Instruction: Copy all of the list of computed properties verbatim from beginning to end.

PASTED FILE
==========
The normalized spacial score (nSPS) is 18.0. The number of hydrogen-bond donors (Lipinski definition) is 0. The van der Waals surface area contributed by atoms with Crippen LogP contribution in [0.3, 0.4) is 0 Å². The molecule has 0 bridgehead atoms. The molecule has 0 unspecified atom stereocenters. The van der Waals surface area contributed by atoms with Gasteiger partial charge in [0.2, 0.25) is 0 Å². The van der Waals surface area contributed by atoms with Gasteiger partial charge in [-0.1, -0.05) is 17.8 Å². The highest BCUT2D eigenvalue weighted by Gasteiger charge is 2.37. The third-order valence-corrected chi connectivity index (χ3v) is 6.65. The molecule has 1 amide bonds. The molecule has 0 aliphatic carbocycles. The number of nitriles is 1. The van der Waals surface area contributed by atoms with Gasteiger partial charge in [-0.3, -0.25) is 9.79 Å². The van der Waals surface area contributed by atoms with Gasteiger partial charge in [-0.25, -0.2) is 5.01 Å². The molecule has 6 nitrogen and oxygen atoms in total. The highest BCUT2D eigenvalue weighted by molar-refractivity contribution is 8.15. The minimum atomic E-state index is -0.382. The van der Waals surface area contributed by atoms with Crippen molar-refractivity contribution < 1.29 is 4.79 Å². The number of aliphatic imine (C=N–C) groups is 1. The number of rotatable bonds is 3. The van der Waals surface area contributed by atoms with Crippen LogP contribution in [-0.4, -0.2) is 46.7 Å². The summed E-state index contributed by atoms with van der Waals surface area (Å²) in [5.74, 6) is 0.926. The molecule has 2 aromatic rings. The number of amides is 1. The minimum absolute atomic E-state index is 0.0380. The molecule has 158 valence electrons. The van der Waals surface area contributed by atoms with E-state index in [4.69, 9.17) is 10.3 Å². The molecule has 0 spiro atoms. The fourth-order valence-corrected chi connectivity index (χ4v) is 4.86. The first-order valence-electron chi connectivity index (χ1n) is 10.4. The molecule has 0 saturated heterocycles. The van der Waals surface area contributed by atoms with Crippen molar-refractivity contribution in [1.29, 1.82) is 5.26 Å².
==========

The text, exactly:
The normalized spacial score (nSPS) is 18.0. The number of hydrogen-bond donors (Lipinski definition) is 0. The van der Waals surface area contributed by atoms with Crippen LogP contribution in [0.3, 0.4) is 0 Å². The molecule has 0 bridgehead atoms. The molecule has 0 unspecified atom stereocenters. The van der Waals surface area contributed by atoms with Gasteiger partial charge in [0.2, 0.25) is 0 Å². The van der Waals surface area contributed by atoms with Gasteiger partial charge in [-0.1, -0.05) is 17.8 Å². The highest BCUT2D eigenvalue weighted by Gasteiger charge is 2.37. The third-order valence-corrected chi connectivity index (χ3v) is 6.65. The molecule has 1 amide bonds. The molecule has 0 aliphatic carbocycles. The number of nitriles is 1. The van der Waals surface area contributed by atoms with Gasteiger partial charge in [-0.3, -0.25) is 9.79 Å². The van der Waals surface area contributed by atoms with Gasteiger partial charge in [-0.25, -0.2) is 5.01 Å². The molecule has 6 nitrogen and oxygen atoms in total. The highest BCUT2D eigenvalue weighted by molar-refractivity contribution is 8.15. The minimum atomic E-state index is -0.382. The van der Waals surface area contributed by atoms with Crippen molar-refractivity contribution < 1.29 is 4.79 Å². The number of aliphatic imine (C=N–C) groups is 1. The number of rotatable bonds is 3. The van der Waals surface area contributed by atoms with Crippen LogP contribution in [-0.4, -0.2) is 46.7 Å². The summed E-state index contributed by atoms with van der Waals surface area (Å²) in [5.74, 6) is 0.926. The molecule has 2 aromatic rings. The number of amides is 1. The minimum absolute atomic E-state index is 0.0380. The molecule has 158 valence electrons. The van der Waals surface area contributed by atoms with E-state index in [4.69, 9.17) is 10.3 Å². The molecule has 0 spiro atoms. The fourth-order valence-corrected chi connectivity index (χ4v) is 4.86. The first-order valence-electron chi connectivity index (χ1n) is 10.4. The molecule has 0 saturated heterocycles. The van der Waals surface area contributed by atoms with Crippen molar-refractivity contribution in [1.29, 1.82) is 5.26 Å².